Local Casino Ethics Ordinance Nears Final Approval
The city council in Springfield, Massachusetts is poised to approve a casino ethics ordinance, but the city’s mayor has been silent so far on the issue.
The Springfield City Council is expected to give final approval at its next regular meeting to an ordinance that would put restrictions on public officials obtaining jobs at the new MGM casino being built in the city. Supporters say it is intended to foster public trust in the municipal decision making surrounding the casino project.
The proposal has received two affirmative votes in a required three-step process to final enactment, but Springfield Mayor Domenic Sarno has declined comment on whether he will sign the ordinance when it reaches his desk.
" I will await the final version that comes from the city council, make the proper review and comment at that point in time," Sarno said when asked if he would sign the ordinance.
The council at its last regular meeting approved a key revision to the original ordinance. The amendment prohibits the councilors and the mayor from taking any casino job for three years after they leave elective office. The original proposal calls for a five-year ban.
The council’s General Government Committee recommended the amendment. Councilor Tim Allen, the chair of the committee, said seven of the 13 councilors attended a committee meeting to discuss the ordinance.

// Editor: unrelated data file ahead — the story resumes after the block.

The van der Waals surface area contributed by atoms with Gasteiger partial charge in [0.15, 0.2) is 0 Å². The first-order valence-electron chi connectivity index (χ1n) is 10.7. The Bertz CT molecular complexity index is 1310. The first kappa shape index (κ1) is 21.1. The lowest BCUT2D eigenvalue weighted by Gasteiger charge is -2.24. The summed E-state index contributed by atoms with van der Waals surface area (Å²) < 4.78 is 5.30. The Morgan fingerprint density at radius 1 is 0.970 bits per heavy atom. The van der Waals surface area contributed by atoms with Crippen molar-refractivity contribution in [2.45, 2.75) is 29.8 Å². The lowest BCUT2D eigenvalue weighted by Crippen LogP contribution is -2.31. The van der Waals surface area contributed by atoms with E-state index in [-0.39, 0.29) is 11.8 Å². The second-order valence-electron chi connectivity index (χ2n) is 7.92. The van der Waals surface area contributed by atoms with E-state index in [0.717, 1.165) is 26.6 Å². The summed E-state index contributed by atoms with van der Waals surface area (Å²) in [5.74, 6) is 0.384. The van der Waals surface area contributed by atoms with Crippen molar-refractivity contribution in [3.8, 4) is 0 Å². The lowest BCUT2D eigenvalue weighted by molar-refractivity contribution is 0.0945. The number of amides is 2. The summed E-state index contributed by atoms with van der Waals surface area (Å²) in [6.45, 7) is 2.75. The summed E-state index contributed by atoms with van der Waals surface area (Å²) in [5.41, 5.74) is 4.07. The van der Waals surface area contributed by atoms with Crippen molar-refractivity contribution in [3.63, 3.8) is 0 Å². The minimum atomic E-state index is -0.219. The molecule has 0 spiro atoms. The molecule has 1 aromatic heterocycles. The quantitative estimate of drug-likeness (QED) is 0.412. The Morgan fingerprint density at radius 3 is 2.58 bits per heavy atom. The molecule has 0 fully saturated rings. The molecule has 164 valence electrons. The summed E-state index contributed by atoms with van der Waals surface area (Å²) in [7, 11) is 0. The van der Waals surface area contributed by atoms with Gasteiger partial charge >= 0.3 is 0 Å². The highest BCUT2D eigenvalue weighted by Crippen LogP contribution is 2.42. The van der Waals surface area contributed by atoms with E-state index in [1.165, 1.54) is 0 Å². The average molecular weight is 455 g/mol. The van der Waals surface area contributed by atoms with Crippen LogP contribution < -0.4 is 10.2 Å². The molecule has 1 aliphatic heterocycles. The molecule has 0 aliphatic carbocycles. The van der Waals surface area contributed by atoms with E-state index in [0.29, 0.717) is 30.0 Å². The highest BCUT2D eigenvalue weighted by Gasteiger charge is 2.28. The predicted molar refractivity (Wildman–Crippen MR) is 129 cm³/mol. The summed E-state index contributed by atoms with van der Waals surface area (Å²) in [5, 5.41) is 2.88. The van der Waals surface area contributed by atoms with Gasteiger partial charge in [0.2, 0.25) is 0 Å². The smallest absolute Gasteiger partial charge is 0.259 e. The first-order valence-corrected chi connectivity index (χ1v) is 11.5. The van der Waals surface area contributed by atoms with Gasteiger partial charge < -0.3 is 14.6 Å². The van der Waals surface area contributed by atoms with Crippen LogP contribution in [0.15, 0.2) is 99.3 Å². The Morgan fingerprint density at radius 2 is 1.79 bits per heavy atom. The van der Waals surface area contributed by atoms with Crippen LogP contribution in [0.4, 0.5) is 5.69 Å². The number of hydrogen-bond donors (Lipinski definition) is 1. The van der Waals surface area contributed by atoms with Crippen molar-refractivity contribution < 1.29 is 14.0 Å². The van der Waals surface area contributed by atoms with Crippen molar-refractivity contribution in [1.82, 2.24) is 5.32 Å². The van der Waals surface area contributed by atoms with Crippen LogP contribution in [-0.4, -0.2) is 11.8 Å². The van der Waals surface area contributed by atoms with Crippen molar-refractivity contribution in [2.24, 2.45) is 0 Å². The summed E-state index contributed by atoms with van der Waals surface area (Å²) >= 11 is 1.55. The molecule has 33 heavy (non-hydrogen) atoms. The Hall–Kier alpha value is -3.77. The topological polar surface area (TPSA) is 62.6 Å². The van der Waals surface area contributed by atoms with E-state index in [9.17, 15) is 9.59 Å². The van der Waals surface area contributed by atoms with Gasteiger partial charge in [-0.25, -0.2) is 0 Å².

"What more important goal is there than to have confidence in government," said Allen.
City Council President Mike Fenton who sponsored the ordinance said he favored the five-year cooling off period, but was open to compromise.
"I think it sends a very clear message, which was the intent," said Fenton. " Springfield has led the state in casino development and will now lead the discussion in casino ethics. It is important that a city of our size with our history and background be at the forefront of ethical responsibility and parameters associated with this development and that is what this ordinance will achieve."
Part of the “history” Fenton referenced includes federal investigations of municipal corruption in the first half of the last decade.
The amended ordinance was given so-called second step approval on a unanimous voice vote. City Councilor Tim Rooke, who cast the only no vote the first time the measure was before the council, said he still has a “philosophical” concern about the ordinance.
"It should apply to anybody we ( the council) are involved with who wants a special permit or tax incentive financing, but that is not the will of the council," said Rooke.
The ordinance bars non-elected city officials who are determined to be “major policymakers” from taking a casino job for two years after they leave city employment.
The restrictions are in line with what the Massachusetts Gaming Commission requires of its staff members.
The Springfield ordinance does not specify any penalties for a violation.